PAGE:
Your Best Villain Is Yourself

I waffled on how to approach this entry. I want to share my entire writing journey with all of you, but I also do not want to be the whiner in the corner. This will probably still be whining, but hey, we’re going to give it our all!

I want to talk about Imposter Syndrome and how it can kill your dreams before you even get started. I like to fancy myself a pretty decent writer. I have been writing in one form, or another, since I was a very young. I still have a play I wrote in the fifth grade. I should dig it out for you to enjoy its adorable crush I had on a boy I wrote into the play. That’s for another time!

What is Imposter Syndrome? The short version: A person who thinks they don’t deserve the accolades they have received and that they will be discovered as a fraud at whatever they are doing.

Click Here for American Psychological Association Article to give you a bigger picture.

I first felt this when I became a software engineer for a company. Several factors contributed to this, but the primary one is that my husband works for the company (for 12 years now) and we were dating when I got hired. About a year, or so, into my position with this company, our HR department had a large meeting to get a pulse on how we felt about the company. It came out that almost all the 50 software engineers (of all levels) felt the same way as I did.

I transitioned into User Interface User Experience (UIUX) Design a few months later and have been doing that since for the company. It has been a Godsend, and I am much better a my career than I ever was at software engineering. That does not mean I can’t do it, or that I was an imposter. But I taught a majority of my programming skills to myself and went back to school after the fact. I do, in fact, have a Bachelor’s of Science in Information Technology with an emphasis on software. It sounds so fancy.

I wrote where people who were not grading me starting in 1998 on a now defunct website, It was purchased by the Go Network and then quickly disbanded. The “friends” I made there migrated from site to site, until we all landed in a place called Ethereal Realms. This is all important because it is where I fell in love with the idea of writing the story by myself, versus the fan-fiction I was writing with other people. It is also where I first learned to write code and led to my love affair with front-end web development. I would spend hours upon hours writing with other people. Writing stories about anything and everything. I was at my happiest when I was writing three, or four, stories a night with people.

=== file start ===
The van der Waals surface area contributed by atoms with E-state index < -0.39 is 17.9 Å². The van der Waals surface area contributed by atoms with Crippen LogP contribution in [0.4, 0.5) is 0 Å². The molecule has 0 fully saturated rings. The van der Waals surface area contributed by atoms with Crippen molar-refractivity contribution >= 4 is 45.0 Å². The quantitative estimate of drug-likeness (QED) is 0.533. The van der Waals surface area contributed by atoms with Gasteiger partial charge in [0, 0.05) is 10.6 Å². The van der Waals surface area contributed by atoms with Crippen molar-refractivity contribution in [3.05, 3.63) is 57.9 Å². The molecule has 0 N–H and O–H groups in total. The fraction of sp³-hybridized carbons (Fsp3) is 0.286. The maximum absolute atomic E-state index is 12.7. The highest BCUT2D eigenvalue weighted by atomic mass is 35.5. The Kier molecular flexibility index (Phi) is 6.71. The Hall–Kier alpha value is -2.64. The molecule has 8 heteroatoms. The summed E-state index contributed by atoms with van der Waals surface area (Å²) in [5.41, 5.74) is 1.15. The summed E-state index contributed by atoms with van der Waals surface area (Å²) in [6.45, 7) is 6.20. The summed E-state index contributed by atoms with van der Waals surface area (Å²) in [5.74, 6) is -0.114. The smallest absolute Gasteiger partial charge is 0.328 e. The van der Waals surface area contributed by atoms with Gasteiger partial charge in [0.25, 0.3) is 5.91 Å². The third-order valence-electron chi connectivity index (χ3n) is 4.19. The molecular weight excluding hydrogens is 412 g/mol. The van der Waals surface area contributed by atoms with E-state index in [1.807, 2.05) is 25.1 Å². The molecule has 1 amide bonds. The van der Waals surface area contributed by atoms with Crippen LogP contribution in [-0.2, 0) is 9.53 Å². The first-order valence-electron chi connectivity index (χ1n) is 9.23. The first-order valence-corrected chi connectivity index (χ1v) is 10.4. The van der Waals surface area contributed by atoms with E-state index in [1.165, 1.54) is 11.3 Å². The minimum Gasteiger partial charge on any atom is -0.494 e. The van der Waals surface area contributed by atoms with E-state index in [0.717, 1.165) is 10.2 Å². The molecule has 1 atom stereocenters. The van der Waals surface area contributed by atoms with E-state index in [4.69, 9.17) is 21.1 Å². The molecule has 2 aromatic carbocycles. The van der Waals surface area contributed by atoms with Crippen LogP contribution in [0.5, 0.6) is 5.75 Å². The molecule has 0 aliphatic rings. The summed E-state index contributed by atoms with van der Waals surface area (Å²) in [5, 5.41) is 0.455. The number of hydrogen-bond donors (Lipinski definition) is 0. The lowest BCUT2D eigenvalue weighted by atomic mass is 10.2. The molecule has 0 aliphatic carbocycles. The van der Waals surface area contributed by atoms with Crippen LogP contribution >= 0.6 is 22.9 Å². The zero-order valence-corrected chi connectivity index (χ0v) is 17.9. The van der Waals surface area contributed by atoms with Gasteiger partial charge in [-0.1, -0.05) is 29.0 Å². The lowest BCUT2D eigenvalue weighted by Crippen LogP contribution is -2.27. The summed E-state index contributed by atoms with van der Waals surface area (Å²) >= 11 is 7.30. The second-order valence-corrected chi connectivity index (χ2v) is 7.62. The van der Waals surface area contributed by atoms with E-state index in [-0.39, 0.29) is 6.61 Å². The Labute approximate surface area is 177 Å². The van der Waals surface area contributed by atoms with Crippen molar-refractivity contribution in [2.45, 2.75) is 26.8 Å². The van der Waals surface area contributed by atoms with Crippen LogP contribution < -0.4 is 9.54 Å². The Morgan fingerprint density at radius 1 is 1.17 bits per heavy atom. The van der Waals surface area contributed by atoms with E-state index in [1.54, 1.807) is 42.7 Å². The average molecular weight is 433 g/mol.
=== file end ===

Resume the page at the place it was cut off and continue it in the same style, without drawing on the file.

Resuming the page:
My ego really loved that people sought after me to write with. It made me believe in myself as a writer.

I left the community wholesale in 2015. The toxic environment the whole community became took its toll on my mental health. It manifested in physical illness and I put down the stories for five long years. I did not write a single world for five years. No fan-fiction, no original stories, and I was miserable. In this time, I met my beautiful second husband, and grew as a person (privately and professionally). In 2020 my husband convinced me to pick up the story writing again. He masterfully joined me and we have collaboratively roleplayed out several amazing stories. Telling those stories together brought us closer together, and with his encouragement I reached out to people I wanted to write with again. For the most part, it has been wonderful. There are a couple that have hurt my feelings, but that’s on me for letting them.

I decided that since my yarn business is pretty much dead in the water until COVID gets sorted, I wanted to pursue something that fulfills my writing need. I started writing the stories my husband and I had roleplayed through. I love the stories, all of them. I can see the characters, hear them, and feel them. I laugh and cry for them. There is a tiny part of me in each and every one of them. Or a tiny part of my husband.

Only, my expectations of other people loving them was much higher. I thought for sure they would love our stories as much as I do. And there are those that do! Don’t get me wrong. I am not discounting that there are people who are buying my things. But I still feel like a fraud. Like I am only good enough to role play, but not good enough to carry a novel. That people are looking at my stories and rolling their eyes. By my own (too high) standards I am only mediocre.

This is why you are your best villain. Don’t listen to yourself. Even if no one else ever buys my books, there are people who -did- buy it. There are people who followed me off AnyStories because they loved my stories! There are people asking for more stories. People who cheer me on and got thoroughly into my characters! You are only an imposter if you do not chase your dreams. I can only get better and publish more.

And you know what? I am an author. I’m not an imposter.